September-October 2009 Issue • Volume 37 • Issue 7

to print a pagePrint This Page

Searching for a Job with an Undergraduate Degree in Sociology

by Margaret Weigers Vitullo, ASA Academic and Professional Affairs

The National Association for Colleges and Employers (NACE) 2009 Student Survey indicates that 19.7 percent of students had a job in hand when they graduated in May 2009. Compare this to the 26 percent of students in 2008 and 51 percent in 2007. Clearly, the economic crisis is a personal experience for a large proportion of college graduates. It is equally clear that many recent graduates, and those who will be graduating soon, could use some encouragement and assistance with the job search process.

Below I briefly detail strategies for Internet job searches for recent graduates with an BA/BS degree in sociology. Results for full-time positions using nine different search terms in three popular job banks—,, and CollegeGrad.comóare compared. The summary table below compares two of the job banks on the number of job listings found for each of the nine search terms. The third job bank,, does not allow nationwide searches and therefore is not included in the summary table.

The takeaway message for effective searches in any of these job banks is this: Search terms should reflect the knowledge and skills that studying sociology builds, not just the word "sociology" (see the May/June issue of Footnotes). The good news is that by carefully choosing search terms, sociology students can locate a large number and range of entry-level jobs for which they are qualified in the non-profit, government, and business sectors.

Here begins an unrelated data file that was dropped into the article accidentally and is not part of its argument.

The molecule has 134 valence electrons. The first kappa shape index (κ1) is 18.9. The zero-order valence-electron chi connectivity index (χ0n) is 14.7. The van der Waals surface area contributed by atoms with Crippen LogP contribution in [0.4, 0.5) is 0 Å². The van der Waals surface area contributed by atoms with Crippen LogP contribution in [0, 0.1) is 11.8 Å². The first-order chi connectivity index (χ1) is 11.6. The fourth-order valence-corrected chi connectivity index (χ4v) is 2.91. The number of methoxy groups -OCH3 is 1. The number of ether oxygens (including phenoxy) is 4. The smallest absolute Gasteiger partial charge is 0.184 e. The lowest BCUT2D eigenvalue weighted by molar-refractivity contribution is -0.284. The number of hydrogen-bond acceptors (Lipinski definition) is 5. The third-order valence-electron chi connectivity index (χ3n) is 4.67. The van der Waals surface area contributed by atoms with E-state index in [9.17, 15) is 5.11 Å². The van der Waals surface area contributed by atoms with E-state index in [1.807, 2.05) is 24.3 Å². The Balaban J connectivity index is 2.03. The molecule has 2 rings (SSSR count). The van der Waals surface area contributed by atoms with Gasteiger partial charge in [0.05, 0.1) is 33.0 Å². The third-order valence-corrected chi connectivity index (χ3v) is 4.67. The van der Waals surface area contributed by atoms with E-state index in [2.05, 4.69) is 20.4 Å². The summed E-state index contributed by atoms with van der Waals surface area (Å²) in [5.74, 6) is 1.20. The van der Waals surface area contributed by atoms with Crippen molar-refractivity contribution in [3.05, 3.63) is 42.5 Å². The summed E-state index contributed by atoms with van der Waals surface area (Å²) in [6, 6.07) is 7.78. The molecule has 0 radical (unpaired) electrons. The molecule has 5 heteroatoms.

Non-Profit describes itself as "an interactive site where people and organizations can exchange resources and ideas, locate opportunities and supporters, and take steps toward building a world where all people can lead free and dignified lives." The site focuses on the non-profit sector and can be used for locating volunteer opportunities and internships as well as postings for employment. When using the key word "sociology," only 9 job postings were located. In contrast, with "social science" as the keyword, 75 jobs postings were located. "Program assistant" produced 213 hits, and "research" produced 753 postings. While a recent graduate with a major in sociology would not meet the criteria for all of the job results, these terms can expand upon potential jobs for which they may be qualified. For example, a recent graduate could apply for a Research Assistant position studying adolescent fertility and family structure, and a Case Manager position working with families who are homeless or at-risk of becoming homeless.

Government is the main job bank for federal government jobs. The federal government employs more than 2,700,000 people and 50 percent of those individuals are currently eligible for early or regular retirement. While students might initially think that working for the federal government requires living in Washington, DC, 84 percent of federal jobs are located outside of the capital area (Damp 2008).